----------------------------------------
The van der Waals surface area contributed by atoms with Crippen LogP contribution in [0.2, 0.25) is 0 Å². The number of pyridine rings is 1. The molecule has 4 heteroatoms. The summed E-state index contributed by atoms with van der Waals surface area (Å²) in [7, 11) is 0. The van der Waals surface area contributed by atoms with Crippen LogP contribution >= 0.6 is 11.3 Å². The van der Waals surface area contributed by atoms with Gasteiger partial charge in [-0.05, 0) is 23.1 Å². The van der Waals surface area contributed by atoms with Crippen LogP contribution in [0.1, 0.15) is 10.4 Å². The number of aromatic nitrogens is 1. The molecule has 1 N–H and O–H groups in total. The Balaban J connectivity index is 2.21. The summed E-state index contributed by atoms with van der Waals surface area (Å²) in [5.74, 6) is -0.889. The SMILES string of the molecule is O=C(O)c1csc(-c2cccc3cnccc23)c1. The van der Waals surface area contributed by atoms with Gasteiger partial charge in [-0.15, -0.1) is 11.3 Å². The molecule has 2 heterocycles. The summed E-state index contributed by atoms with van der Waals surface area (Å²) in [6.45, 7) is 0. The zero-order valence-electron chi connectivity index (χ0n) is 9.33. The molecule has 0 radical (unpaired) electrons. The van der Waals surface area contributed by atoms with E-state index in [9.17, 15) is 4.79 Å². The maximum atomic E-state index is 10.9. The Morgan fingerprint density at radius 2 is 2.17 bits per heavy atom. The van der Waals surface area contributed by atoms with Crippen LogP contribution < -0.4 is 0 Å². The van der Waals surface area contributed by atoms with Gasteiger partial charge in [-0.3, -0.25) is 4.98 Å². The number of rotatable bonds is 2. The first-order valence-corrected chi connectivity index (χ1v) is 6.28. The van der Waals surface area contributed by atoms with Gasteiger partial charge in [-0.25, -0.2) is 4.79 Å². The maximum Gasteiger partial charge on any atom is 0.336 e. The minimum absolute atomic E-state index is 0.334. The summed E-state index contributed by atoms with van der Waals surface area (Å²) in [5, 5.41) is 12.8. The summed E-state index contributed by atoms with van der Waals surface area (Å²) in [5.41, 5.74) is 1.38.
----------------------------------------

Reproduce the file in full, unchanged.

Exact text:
The van der Waals surface area contributed by atoms with Crippen LogP contribution in [0.2, 0.25) is 0 Å². The number of pyridine rings is 1. The molecule has 4 heteroatoms. The summed E-state index contributed by atoms with van der Waals surface area (Å²) in [7, 11) is 0. The van der Waals surface area contributed by atoms with Crippen LogP contribution >= 0.6 is 11.3 Å². The van der Waals surface area contributed by atoms with Gasteiger partial charge in [-0.05, 0) is 23.1 Å². The van der Waals surface area contributed by atoms with Crippen LogP contribution in [0.1, 0.15) is 10.4 Å². The number of aromatic nitrogens is 1. The molecule has 1 N–H and O–H groups in total. The Balaban J connectivity index is 2.21. The summed E-state index contributed by atoms with van der Waals surface area (Å²) in [5.74, 6) is -0.889. The SMILES string of the molecule is O=C(O)c1csc(-c2cccc3cnccc23)c1. The van der Waals surface area contributed by atoms with Gasteiger partial charge in [-0.15, -0.1) is 11.3 Å². The molecule has 2 heterocycles. The summed E-state index contributed by atoms with van der Waals surface area (Å²) in [6.45, 7) is 0. The zero-order valence-electron chi connectivity index (χ0n) is 9.33. The molecule has 0 radical (unpaired) electrons. The van der Waals surface area contributed by atoms with E-state index in [9.17, 15) is 4.79 Å². The maximum atomic E-state index is 10.9. The Morgan fingerprint density at radius 2 is 2.17 bits per heavy atom. The van der Waals surface area contributed by atoms with Crippen LogP contribution < -0.4 is 0 Å². The van der Waals surface area contributed by atoms with Gasteiger partial charge in [-0.3, -0.25) is 4.98 Å². The number of rotatable bonds is 2. The first-order valence-corrected chi connectivity index (χ1v) is 6.28. The van der Waals surface area contributed by atoms with Gasteiger partial charge in [-0.25, -0.2) is 4.79 Å². The maximum Gasteiger partial charge on any atom is 0.336 e. The minimum absolute atomic E-state index is 0.334. The summed E-state index contributed by atoms with van der Waals surface area (Å²) in [5, 5.41) is 12.8. The summed E-state index contributed by atoms with van der Waals surface area (Å²) in [5.41, 5.74) is 1.38.